Welcome to the forum. Which question are you answering?

]]>Answer to question in first post.

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Using the ordinary generating function for the rook polynomials on a r x c board.

The series can be eliminated because we only seek the coefficient of x^2 ( 2 rooks). Also since the board is square r = c. So.

The above is the number of 2 non attacking rooks on a c x c chessboard.

From a combinatorical argument and playing much spot the pattern.

We can solve for n and clean up:

Where n is the number of ways 2 rooks can be positioned on the white squares of a c x c chessboard when c is even. The above will generate the table given in the previous post, i.e.

c = 2 then n = 0

c = 4 then n = 8

c = 6 then n = 36

c = 8 then n = 96

c = 10 then n = 200

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This is not a proof, just a conjecture. I have tested it for c = 16 by direct count. I suppose it might be proven by induction but the correct method is by partitioning the chessboard with it's forbidden black squares into disjoint boards and then using the rook polynomials to prove it. When I do that I will post it.

]]>I believe the sequence looks like this:

For various n x n boards:

2 x 2 =0,

3 x 3 =4

4 x 4 =8,

5 x 5 =22

6 x 6 =36

7 x 7 = ?,

8 x 8 = 96

All by actual count. If i find a formula for n x n will post it.

]]>In how many ways you can choose 2 white squares on a chessboard such that they are either in the same row or same column?

Thanks in advance.

]]>The probability of it raining and of them winning is 0.4*0.3 = 0.12.

The probability of it not raining and of them winning is 0.6*0.55 = 0.33.

Therefore, the probability of rain if they won is 0.12/(0.12+0.33) = 0.26666... = 27% (nearest %)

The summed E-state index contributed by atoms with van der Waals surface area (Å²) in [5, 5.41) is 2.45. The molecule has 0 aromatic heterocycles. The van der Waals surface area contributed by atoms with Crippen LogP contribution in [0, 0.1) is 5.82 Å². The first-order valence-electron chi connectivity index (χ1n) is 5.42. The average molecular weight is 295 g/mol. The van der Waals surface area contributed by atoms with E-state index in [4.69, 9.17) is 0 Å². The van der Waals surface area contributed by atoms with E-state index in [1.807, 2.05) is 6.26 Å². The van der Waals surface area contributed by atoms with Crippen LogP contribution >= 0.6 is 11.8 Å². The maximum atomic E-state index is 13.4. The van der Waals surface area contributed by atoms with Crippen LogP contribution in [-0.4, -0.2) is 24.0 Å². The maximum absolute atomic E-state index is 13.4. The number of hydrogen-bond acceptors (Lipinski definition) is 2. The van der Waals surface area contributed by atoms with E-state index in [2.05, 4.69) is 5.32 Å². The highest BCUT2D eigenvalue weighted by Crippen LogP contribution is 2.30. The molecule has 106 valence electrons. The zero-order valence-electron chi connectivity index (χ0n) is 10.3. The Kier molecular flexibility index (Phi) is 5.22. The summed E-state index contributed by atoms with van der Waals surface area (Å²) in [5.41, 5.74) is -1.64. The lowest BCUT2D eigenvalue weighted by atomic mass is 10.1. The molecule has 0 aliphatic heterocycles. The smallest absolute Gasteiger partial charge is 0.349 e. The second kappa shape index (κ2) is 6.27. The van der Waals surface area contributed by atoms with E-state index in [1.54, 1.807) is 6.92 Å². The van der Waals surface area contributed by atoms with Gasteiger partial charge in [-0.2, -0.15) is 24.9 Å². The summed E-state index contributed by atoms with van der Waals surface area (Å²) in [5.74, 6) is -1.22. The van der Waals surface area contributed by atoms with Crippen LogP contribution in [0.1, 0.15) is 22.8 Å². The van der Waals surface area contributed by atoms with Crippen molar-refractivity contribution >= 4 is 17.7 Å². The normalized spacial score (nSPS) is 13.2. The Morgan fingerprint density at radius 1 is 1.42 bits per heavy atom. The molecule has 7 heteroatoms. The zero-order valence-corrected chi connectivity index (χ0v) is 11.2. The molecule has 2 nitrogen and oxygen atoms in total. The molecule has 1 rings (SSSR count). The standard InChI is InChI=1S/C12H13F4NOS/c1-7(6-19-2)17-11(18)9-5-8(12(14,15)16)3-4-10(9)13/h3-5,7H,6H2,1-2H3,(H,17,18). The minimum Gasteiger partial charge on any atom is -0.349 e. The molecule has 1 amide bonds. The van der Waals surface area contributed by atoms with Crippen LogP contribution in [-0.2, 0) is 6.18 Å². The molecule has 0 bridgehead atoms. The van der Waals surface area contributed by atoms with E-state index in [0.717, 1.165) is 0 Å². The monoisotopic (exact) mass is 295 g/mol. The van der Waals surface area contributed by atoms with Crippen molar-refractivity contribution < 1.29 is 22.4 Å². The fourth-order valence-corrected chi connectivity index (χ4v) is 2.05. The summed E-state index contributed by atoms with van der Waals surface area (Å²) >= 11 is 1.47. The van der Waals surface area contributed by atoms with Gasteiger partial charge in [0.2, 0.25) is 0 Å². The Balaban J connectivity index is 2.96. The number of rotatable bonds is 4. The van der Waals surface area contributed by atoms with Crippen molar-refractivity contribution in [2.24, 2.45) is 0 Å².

]]>The probability of rain was 40%. If it rained, the Redskins had a 30% chance of winning, if it did not rain, they had a 55% chance of winning. Given that the Redskins won, what is the probability that it rained?

]]>and the probability that he will not pass in mathematics is 5/9.

mathsyperson, did you notice that?

The probability that he will pass in mathematics is, therefore, 4/9.

Hence, the probability of passing both the subjects would be

2/3 + 4/9 - 4/5 = 14/45.

Therefore, P(Passing both) = 2/3 + 5/9 - 4/5 = 19/45.

]]>The probabitlity that a student will pass in Statistics examination is 2/3 and the probability that he will not pass in mathematics is 5/9. The probability that he will pass in atleast one of the examinations is 4/5. Find the probability of his passing in both the examinations.

]]>On the corner squares, the chance of the other square being next to it is 2/63.

On the edge squares, the chance is 3/63 and on the centres, the chance is 4/63.

Combine this with the chances of the first square being each of the types and we get (4/64*2/63) + (24/64*3/63) + (36/64*4/63) = 224/4032 = 1/18.

]]>Two squares are chosen at random on a chessboard. What is the probability that they have a side in common?

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